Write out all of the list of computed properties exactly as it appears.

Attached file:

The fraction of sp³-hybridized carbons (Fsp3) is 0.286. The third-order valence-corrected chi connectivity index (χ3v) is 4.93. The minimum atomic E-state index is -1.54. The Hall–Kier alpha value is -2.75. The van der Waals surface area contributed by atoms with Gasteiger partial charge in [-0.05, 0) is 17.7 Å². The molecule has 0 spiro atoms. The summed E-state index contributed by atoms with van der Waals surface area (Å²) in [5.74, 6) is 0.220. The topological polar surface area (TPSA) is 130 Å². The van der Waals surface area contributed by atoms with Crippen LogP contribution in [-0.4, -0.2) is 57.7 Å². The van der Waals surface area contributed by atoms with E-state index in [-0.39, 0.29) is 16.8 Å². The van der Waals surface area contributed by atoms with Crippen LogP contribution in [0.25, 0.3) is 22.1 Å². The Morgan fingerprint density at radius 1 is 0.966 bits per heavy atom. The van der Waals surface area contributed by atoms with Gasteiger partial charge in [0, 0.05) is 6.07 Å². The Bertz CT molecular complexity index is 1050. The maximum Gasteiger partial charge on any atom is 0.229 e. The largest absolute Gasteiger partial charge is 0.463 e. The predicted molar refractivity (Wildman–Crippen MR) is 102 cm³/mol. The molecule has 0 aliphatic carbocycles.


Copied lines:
The fraction of sp³-hybridized carbons (Fsp3) is 0.286. The third-order valence-corrected chi connectivity index (χ3v) is 4.93. The minimum atomic E-state index is -1.54. The Hall–Kier alpha value is -2.75. The van der Waals surface area contributed by atoms with Gasteiger partial charge in [-0.05, 0) is 17.7 Å². The molecule has 0 spiro atoms. The summed E-state index contributed by atoms with van der Waals surface area (Å²) in [5.74, 6) is 0.220. The topological polar surface area (TPSA) is 130 Å². The van der Waals surface area contributed by atoms with Crippen LogP contribution in [-0.4, -0.2) is 57.7 Å². The van der Waals surface area contributed by atoms with E-state index in [-0.39, 0.29) is 16.8 Å². The van der Waals surface area contributed by atoms with Crippen LogP contribution in [0.25, 0.3) is 22.1 Å². The Morgan fingerprint density at radius 1 is 0.966 bits per heavy atom. The van der Waals surface area contributed by atoms with Gasteiger partial charge in [0, 0.05) is 6.07 Å². The Bertz CT molecular complexity index is 1050. The maximum Gasteiger partial charge on any atom is 0.229 e. The largest absolute Gasteiger partial charge is 0.463 e. The predicted molar refractivity (Wildman–Crippen MR) is 102 cm³/mol. The molecule has 0 aliphatic carbocycles.